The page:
Various US Hot Jazzers Vol 1 Essentials and Rarities 1920s – 1940s – DL109

US Hot Jazzers Vol 1 Essentials and Rarities 1920s - 1940s - DL109

US Hot Jazzers Vol 1 Essentials and Rarities 1920s – 1940s – DL109

Released: 7th September 2015, Download Only

When The Viper chaps approached me to put together two volumes of Classic Jazz for release on their remarkable label, I said to myself, “That’ll be fun, pretty easy too”. Fun it certainly was; easy, it most certainly was not. The difficulty here was how to present this ground-breaking music to both new-comers and die-hard enthusiasts alike without over-duplicating what already exists in the market place. As a result, these two volumes contain items that are well-known but absolutely essential listening, together with a smattering of harder to find gems that have only been previously available in poor condition on long-deleted formats.

Much information is readily available regarding the importance of Jazz as the first truly Afro-American contribution to late 19th/early 20th Century Art and Popular Culture both at home then (incredibly swiftly), abroad. The importance of the myriad white contributors who history initially relegated to the role of copyists except in a few rare instances, is now firmly recognised. The selections presented here reflect this, with the music traveling from its roots in New Orleans (represented by both ‘Black’ and ‘White’ bands) to the rest of the World via Chicago and New York. New Orleans is re-visited in the 1940s with music from the revival which sparked the thousands of U.K. would-be ‘Trad Jazzers’ of the ‘50s (including myself).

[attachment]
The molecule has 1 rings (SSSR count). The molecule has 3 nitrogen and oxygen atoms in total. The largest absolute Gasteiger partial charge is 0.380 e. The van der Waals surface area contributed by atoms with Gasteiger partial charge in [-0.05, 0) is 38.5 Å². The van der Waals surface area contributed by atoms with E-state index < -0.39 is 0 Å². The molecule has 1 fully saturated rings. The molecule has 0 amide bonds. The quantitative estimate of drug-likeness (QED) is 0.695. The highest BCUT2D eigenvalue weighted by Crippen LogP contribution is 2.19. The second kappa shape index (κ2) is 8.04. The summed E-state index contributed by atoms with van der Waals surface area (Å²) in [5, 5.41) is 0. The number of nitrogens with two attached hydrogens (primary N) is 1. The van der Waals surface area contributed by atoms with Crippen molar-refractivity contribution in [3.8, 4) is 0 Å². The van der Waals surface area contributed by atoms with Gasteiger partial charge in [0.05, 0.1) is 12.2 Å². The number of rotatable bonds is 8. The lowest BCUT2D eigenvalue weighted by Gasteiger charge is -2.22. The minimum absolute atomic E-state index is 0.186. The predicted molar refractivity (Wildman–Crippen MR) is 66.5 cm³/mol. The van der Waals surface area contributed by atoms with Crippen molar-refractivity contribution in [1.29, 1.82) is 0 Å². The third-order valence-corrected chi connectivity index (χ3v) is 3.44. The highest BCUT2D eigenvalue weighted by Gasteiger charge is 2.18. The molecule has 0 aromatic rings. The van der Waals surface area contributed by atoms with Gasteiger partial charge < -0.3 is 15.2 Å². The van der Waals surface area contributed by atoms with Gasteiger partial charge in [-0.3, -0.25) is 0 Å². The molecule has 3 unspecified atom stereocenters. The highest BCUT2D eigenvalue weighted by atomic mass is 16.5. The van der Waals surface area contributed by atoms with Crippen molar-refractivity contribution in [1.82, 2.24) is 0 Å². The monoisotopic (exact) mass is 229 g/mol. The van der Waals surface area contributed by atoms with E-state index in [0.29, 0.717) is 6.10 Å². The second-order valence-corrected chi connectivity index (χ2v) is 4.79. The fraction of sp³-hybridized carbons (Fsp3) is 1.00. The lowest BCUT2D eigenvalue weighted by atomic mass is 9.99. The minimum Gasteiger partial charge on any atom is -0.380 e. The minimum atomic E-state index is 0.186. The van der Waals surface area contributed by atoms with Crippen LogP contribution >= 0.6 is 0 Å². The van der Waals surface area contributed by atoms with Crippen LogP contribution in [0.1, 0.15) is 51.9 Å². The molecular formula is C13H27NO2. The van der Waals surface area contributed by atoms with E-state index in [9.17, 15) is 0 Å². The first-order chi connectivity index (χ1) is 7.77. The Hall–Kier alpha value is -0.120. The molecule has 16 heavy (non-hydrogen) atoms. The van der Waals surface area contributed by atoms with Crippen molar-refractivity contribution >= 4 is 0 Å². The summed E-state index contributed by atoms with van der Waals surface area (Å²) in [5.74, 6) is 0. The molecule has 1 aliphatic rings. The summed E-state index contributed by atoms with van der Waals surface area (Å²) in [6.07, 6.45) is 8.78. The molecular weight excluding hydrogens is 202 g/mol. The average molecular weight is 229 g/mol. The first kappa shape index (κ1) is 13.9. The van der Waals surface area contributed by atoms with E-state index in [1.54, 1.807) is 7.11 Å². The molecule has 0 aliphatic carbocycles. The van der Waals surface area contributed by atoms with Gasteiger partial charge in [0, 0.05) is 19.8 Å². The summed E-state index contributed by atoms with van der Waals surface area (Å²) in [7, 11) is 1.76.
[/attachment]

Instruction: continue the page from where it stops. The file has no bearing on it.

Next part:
Let’s not forget that this form of Jazz was first and foremost a music for dancing and represented the voice of a new Century, determined to banish the horrors of the ‘14/’18 War forever, just as Rock ‘N’ Roll would reflect the changes embraced by an equivalent post WW2 generation. Music remains a force for such change and this selection of early Jazz is a veritable cornucopia of top-notch, essential music, presented in the best possible sound quality.

Steve J’Cuzzi


1. Livery Stable Blues – Original Dixieland Jazz Band (1917)
2. Steppin’ On The Gas – Sam Morgan’s Jazz Band (1927)
3. Hello Lola – Mound City Blues Blowers (1929)
4. Trouble In Mind – Bertha ‘Chippie’ Hill (1928)
5. Bouncing Around – Piron’s New Orleans Orchestra (1923)
6. Over The Waves – George Lewis Trio (1944)
7. I Wonder Where My Easy Rider’s Riding Now – Johnny Bayersdorffer and his Jazzola Novelty Orchestra (1924)
8. Get ‘Em Again Blues – Chicago Footwarmers (1928)
9. I’m Not Rough – Louis Armstrong and His Hot Five (1927)
10. Lazy River – Sidney Bechet (1940)
11. Mabel’s Dream – King Oliver’s Jazz Band (1923)
12. My Handy Man – Victoria Spivey (1928)
13. Memphis Shake – Dixie Jazzers (1927)
14. Mournful Serenade – Jelly Roll Morton’s Red Hot Peppers (1928)
15. I Found A New Baby – Clarence Williams’ Orchestra (1930)
16. Pleasure Mad – Charles Creath’s Jazz-O-Maniacs (1924)
17. Puddin’ Papa – The Get Happy Band (1926)
18. Running Wild – Bunk Johnson’s New Orleans Jazz Band (1944)
19. Singin’ The Blues – Frankie Trumbauer and his Orchestra (with Bix Beiderbecke) (1927)
20. Sheik Of Araby – Fats Waller and his Rhythm (radio transcription) (1939)
21. Station Calls – Celestin’s Original Tuxedo Jazz Orchestra (1926)
22. Stockyards Strut – Freddie Keppard’s Jazz Cardinals (1926)
23. The Flood Blues – Sippie Wallace (with Louis Armstrong) (1927)
24. Sugar House Stomp – Buddy Christian’s Creole Five (1926)
25. Sweet Mumtaz (alternative take) – Russell’s Hot Six (1926)
26. The Chant – Fletcher Henderson’s Orchestra (1926)